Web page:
A technique Israel might defend hospitals from overload throughout COVID spikes

As COVID-19 rises again across Israel, the country should encourage sick people who do not have the virus to use home health care to keep hospitals from collapsing, keep the country out of lockdown, and the economy keep open.

“We need a new paradigm in the way we deliver our care,” said Dr. Itamar Ofer, President and Chairman of the Sabar Health Home Hospital. “Secret health care is a must for Israel.”

Prime Minister Naftali Bennett has said he will shift the country’s COVID policy to one that focuses not on total coronavirus cases or severe patients, but on whether or not hospitals can handle their case numbers, according to a report by Dana Weiss from N12.

In accordance with this policy, the government will only put in place a short, effective and efficient lockdown when hospitals are on the verge of collapse.

The third round of Pfizer vaccines, which Israel began giving people over 60 last week, should reduce the number of serious cases the country is seeing. Coupled with efforts to promote home inpatient treatment, Israeli hospitals may never come to a breaking point.

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“Before the outbreak of the current pandemic, hospital occupancy in Israel was already the highest in the developed world, while the death rate from infectious diseases, which has doubled in the last two decades alone, was not only higher than any other developed country, it was 73 % higher than the second-place country, ”said Prof. Dan Ben-David, President and Founder of the Shoresh Institution for Socioeconomic Research and Faculty Member in the Department of Public Policy at Tel Aviv University.

During the previous three waves of coronavirus, Israel closed three times to ensure hospitals did not become so overloaded that patient care suffered and people died, such as 47-year-old Moshe Harazy father of five in January.

He was being treated for COVID-19 at Tel Aviv Sourasky Medical Center when the breathing tube on his ventilator loosened and staff were unable to reach him on time. A hospital statement said the team “faced multiple alarms at once in the intensive care unit” and that “staff were busy responding to other patients’ emergency alarms and took several minutes to evacuate”.

The hospitals were overcrowded with around 2,000 coronavirus patients during this period, including more than 1,000 in serious condition. Serious patients, especially those who are intubated, must be treated in intensive care units.

However, as Ofer told the Jerusalem Post, about 20% of the people cared for in any of the country’s 4,500 internal medicine hospital beds could be treated at home – that’s about 900 patients.

In fact, only an average of 100 of these patients use the country’s home health system, even though it is covered by health insurers and saves money.

“The most expensive way to treat people is in the hospital,” said Ofer, who is also co-chair of the World Hospital at Home Congress. “If there is an alternative, you have to try to use the alternative.”

Hospitals at home cost around a third less than hospital admissions, according to Ofer. And the indirect costs are even higher because they also save re-admissions to the hospital. Around 20% of all people discharged from the hospital will be readmitted within 30 days, he said. Home hospital stays cut that number in half to around 10% in Israel.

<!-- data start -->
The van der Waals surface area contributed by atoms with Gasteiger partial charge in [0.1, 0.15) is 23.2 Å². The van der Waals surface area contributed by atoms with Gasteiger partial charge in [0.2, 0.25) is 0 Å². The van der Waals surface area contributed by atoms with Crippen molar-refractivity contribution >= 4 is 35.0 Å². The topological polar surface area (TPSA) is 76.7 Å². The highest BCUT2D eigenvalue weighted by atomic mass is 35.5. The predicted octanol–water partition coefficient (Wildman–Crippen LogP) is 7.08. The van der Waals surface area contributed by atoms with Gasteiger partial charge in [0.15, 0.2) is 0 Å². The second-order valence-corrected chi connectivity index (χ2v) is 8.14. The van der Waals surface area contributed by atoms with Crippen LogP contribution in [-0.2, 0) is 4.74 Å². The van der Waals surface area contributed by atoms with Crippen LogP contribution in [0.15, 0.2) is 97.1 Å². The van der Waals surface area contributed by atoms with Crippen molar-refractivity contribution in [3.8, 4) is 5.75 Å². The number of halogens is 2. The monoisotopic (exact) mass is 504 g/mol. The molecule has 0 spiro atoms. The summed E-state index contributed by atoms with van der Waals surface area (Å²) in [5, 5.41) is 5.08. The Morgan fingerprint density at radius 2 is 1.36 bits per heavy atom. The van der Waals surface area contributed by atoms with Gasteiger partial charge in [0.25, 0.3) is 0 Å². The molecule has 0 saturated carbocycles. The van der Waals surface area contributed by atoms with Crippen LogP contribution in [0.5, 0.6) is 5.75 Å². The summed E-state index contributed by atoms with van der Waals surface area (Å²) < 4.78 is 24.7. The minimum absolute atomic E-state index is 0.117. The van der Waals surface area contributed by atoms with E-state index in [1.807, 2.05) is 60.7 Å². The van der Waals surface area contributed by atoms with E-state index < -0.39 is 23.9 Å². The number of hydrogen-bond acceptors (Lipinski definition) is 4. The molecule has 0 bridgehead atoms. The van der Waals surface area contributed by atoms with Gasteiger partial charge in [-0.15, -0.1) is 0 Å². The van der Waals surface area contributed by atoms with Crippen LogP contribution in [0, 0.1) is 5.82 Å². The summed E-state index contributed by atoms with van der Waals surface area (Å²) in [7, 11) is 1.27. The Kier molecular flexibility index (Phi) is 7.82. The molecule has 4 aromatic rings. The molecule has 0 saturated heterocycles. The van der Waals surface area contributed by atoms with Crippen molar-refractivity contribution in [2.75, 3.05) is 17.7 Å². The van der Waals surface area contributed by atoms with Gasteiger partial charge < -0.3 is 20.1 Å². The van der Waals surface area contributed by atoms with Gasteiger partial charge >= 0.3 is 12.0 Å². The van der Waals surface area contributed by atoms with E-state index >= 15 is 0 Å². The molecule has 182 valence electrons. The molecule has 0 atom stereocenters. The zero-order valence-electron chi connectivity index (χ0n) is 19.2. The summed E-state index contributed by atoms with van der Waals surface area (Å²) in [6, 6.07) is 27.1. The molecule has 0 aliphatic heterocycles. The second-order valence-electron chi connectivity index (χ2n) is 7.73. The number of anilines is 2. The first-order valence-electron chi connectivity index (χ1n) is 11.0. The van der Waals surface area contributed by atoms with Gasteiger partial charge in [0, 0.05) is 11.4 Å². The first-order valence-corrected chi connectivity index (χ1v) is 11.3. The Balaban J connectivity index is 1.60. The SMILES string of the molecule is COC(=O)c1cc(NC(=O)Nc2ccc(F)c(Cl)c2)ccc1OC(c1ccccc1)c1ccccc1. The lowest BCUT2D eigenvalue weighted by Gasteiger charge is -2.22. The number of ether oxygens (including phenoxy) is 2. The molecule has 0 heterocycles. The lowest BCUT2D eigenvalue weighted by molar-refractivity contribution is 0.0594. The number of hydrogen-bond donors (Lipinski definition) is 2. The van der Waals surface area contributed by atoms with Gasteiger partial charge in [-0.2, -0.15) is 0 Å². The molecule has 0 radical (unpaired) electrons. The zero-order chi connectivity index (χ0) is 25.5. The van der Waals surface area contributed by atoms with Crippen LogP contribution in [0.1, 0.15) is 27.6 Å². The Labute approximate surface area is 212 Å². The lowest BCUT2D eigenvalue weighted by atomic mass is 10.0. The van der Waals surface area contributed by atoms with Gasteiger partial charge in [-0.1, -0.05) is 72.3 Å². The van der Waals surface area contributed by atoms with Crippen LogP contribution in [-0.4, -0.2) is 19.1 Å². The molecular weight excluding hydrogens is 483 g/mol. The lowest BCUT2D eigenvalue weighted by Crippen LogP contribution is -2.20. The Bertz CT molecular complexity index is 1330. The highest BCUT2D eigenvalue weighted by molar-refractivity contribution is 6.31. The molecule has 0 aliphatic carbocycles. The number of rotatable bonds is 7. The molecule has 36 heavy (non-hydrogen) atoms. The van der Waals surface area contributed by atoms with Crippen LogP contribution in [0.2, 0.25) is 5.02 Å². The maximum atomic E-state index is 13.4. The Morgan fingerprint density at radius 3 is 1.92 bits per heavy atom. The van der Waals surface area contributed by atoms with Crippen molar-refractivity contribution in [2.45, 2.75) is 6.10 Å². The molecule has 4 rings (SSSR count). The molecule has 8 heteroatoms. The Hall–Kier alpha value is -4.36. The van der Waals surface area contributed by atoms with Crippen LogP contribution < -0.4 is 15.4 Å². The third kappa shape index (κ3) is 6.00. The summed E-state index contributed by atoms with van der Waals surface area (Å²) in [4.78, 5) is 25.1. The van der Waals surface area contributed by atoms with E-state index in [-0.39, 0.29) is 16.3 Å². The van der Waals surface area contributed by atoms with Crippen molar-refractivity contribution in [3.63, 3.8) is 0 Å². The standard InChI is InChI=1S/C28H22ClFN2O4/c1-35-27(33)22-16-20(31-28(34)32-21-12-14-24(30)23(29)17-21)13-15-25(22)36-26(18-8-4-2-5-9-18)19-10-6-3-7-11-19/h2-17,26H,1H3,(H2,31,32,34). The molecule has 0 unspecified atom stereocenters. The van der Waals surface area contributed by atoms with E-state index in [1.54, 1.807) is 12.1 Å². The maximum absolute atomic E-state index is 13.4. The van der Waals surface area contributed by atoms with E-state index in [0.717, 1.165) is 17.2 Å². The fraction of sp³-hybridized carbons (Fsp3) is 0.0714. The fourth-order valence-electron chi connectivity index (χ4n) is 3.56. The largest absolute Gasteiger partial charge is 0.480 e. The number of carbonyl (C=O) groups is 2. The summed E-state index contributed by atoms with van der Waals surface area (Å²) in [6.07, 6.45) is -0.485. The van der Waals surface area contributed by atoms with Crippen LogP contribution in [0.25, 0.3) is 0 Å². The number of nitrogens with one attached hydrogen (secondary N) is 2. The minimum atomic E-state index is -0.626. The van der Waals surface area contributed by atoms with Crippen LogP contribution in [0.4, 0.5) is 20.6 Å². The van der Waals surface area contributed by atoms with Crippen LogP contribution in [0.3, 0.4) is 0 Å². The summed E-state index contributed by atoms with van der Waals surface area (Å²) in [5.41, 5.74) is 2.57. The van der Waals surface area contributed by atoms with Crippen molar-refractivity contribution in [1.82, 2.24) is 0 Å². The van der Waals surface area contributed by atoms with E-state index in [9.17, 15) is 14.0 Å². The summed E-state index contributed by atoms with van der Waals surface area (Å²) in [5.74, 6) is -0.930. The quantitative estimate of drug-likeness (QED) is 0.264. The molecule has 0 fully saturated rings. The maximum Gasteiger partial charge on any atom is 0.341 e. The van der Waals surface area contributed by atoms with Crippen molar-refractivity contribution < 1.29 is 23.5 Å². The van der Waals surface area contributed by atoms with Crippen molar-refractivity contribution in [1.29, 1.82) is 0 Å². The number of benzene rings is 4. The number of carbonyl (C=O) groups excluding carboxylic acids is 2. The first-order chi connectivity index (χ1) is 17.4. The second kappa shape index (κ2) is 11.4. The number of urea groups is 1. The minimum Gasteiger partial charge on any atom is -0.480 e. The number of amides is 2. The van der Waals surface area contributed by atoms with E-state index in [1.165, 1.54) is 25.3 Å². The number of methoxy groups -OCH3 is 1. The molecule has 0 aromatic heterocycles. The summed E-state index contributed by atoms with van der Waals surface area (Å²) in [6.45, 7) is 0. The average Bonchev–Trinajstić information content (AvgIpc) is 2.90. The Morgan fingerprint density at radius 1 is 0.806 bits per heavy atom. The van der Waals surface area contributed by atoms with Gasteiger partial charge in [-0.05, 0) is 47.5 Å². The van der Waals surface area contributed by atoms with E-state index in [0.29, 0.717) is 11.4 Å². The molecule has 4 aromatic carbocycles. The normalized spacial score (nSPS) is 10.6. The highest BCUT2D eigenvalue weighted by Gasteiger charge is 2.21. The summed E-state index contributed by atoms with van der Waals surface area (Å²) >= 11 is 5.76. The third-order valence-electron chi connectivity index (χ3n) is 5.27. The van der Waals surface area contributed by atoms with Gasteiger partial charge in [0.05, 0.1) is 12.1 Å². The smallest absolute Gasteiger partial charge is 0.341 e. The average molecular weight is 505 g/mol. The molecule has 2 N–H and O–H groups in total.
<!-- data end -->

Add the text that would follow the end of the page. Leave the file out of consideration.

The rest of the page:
It also reduces the chances of older, immunocompromised people developing infections unrelated to the disease they are being treated for in the hospital, and gives them the convenience of being treated in a familiar setting.

Home hospital care means that a team of medical professionals takes clinical responsibility for the patient at home. They are available around the clock for emergencies. Otherwise there is one visit each day by a doctor, a nurse and a paramedic.

Chaim Freund, 50, from Jerusalem was recently admitted to a local hospital with cellulite. When he was released from the emergency room, his doctor gave him the choice between being transferred to the hospital’s internal medicine department or treatment by the Sabar Health Home Hospital. He decided to give Sabar a chance.

“I got a call from the doctor and he came to me the night I was discharged,” Freund told the Post. “He gave me antibiotics and a nurse came on Friday and then again in the afternoon and then in the evening.”

Every day a professional came to check his vital signs and do his blood work, he said, describing how the team brought a box of all the materials they needed to their home on the first day and every time a member of staff arrived he would or they use what was needed or fill in what was missing. The same doctor stayed with him until he recovered.

“It’s definitely more pleasant to be at home and I had the feeling that I received the same care as in the hospital,” said Freund. “This is the message people need to know: there is an alternative. A hospital is a place of germs and it’s not really a place to be. It was almost as if they had set up a mini-hospital in my home that was specially tailored to my needs. “

Investing in strengthening the home hospital system and promoting it with the right patients could make Israel successful in the future.

Israel is aging. Each year the country has roughly an additional 24,000 people over 75 and Israel is projected to end the decade with 70% more people in the age group over 75 than before. Older people tend to get sicker and need more medical care.

For this population group, “home nursing could be a determining factor,” said Ofer.

The COVID-19 crisis is not over yet. Israel needs to look for the right ingredients so that the public can live with the pandemic. Home hospitals should be part of this recipe.

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